With a double whammy of unreliable Internet and power outages, getting online in parts of rural Africa is not easy. Now a Kickstarter-funded project might have found the solution.

BRCK is a wireless, battery-powered mobile router that aims to reliably connect users to the Internet wherever you are (and without electricity). It’s a backup generator for the Internet, with an eight-hour battery life.  The device works similarly to a cell phone connecting to the Internet by hopping between Ethernet, Wifi, and any available 3G or 4G mobile phone network. BRCK can support 20 devices connected at the same time, and has a rugged exterior so you can take it bundu-bashing across Africa in your Landy.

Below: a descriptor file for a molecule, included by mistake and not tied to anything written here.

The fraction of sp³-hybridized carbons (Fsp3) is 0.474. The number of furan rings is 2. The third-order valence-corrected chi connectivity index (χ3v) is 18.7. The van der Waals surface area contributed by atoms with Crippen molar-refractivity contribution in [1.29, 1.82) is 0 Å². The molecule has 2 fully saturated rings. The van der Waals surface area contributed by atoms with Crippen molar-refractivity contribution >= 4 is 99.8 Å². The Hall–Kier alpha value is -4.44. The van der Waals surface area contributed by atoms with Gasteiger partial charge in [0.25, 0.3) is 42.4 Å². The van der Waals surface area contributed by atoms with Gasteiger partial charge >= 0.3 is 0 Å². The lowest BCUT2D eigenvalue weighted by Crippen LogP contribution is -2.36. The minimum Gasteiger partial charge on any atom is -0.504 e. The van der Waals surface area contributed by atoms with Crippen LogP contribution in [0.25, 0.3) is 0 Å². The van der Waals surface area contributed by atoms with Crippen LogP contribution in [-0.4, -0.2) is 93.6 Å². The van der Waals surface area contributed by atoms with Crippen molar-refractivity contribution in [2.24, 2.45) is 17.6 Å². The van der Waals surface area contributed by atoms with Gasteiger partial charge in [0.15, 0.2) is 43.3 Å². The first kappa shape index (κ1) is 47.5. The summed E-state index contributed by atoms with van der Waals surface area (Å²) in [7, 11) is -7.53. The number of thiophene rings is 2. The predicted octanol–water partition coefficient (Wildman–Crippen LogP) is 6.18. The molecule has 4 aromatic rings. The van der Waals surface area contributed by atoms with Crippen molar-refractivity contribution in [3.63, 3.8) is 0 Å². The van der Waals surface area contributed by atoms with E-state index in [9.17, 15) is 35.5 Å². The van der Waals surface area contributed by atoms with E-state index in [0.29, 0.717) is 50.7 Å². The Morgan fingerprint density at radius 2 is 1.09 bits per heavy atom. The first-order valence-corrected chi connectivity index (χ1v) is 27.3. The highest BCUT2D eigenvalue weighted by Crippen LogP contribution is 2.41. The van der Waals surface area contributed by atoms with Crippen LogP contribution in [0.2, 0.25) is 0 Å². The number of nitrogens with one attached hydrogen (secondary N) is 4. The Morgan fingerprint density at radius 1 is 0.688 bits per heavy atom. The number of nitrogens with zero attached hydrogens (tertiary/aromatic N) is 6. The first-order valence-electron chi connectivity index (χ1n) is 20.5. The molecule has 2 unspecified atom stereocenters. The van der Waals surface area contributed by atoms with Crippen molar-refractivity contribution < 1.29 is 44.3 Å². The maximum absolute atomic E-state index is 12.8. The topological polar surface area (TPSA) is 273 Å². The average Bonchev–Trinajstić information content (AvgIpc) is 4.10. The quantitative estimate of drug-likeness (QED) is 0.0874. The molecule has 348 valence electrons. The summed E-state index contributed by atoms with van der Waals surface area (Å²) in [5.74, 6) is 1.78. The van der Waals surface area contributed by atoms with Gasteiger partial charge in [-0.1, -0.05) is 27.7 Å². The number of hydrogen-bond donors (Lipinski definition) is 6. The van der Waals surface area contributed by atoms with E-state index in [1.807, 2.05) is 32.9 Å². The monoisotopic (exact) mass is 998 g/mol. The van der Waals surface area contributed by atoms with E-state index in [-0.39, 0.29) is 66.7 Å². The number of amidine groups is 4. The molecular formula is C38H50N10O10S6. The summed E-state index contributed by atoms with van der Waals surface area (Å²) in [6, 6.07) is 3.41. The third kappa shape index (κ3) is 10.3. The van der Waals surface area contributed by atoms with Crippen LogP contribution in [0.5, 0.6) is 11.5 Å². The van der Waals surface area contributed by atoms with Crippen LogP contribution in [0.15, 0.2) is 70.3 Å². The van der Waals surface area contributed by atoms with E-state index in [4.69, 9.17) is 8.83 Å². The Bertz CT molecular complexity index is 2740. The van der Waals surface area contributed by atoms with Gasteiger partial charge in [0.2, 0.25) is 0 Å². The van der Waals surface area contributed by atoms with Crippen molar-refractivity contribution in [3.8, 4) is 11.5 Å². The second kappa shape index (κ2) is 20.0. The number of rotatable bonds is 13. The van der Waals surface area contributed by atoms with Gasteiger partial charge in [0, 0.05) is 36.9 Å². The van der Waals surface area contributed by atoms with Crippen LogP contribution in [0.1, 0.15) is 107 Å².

The team behind BRCK is Ushahidi, a non-profit tech company based in Kenya specialising in free and open-source software. They are best known for an open-source platform which allows users to crowdsource crisis information to be sent by mobile, which is used around the world, including during the 2007 political upheaval in Kenya and earthquakes in Haiti, Chile, Japan and New Zealand. Ushahidi raised the funds to launch BRCK through Kickstarter, where they raised $172 000 – more than was needed.

BRCK  is available for pre-order and costs $195. For more on BRCK and to order one go to brck.com.